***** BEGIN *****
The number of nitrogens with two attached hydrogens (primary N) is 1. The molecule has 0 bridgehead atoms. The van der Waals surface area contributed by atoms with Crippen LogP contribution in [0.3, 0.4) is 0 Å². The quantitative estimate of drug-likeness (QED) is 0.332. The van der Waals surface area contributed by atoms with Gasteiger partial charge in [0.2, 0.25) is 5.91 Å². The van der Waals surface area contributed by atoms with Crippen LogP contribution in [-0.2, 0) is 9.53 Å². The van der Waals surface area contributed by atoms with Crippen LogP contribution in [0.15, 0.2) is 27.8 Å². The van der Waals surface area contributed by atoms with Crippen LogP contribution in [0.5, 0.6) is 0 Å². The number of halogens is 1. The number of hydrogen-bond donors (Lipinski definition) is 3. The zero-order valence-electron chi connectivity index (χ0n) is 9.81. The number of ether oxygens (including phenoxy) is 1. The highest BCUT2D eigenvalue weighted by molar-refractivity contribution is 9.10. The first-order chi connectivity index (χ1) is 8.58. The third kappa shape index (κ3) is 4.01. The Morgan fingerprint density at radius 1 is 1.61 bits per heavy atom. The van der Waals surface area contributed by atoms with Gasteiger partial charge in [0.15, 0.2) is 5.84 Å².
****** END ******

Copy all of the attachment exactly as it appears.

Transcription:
The number of nitrogens with two attached hydrogens (primary N) is 1. The molecule has 0 bridgehead atoms. The van der Waals surface area contributed by atoms with Crippen LogP contribution in [0.3, 0.4) is 0 Å². The quantitative estimate of drug-likeness (QED) is 0.332. The van der Waals surface area contributed by atoms with Gasteiger partial charge in [0.2, 0.25) is 5.91 Å². The van der Waals surface area contributed by atoms with Crippen LogP contribution in [-0.2, 0) is 9.53 Å². The van der Waals surface area contributed by atoms with Crippen LogP contribution in [0.15, 0.2) is 27.8 Å². The van der Waals surface area contributed by atoms with Crippen LogP contribution in [0.5, 0.6) is 0 Å². The number of halogens is 1. The number of hydrogen-bond donors (Lipinski definition) is 3. The zero-order valence-electron chi connectivity index (χ0n) is 9.81. The number of ether oxygens (including phenoxy) is 1. The highest BCUT2D eigenvalue weighted by molar-refractivity contribution is 9.10. The first-order chi connectivity index (χ1) is 8.58. The third kappa shape index (κ3) is 4.01. The Morgan fingerprint density at radius 1 is 1.61 bits per heavy atom. The van der Waals surface area contributed by atoms with Gasteiger partial charge in [0.15, 0.2) is 5.84 Å².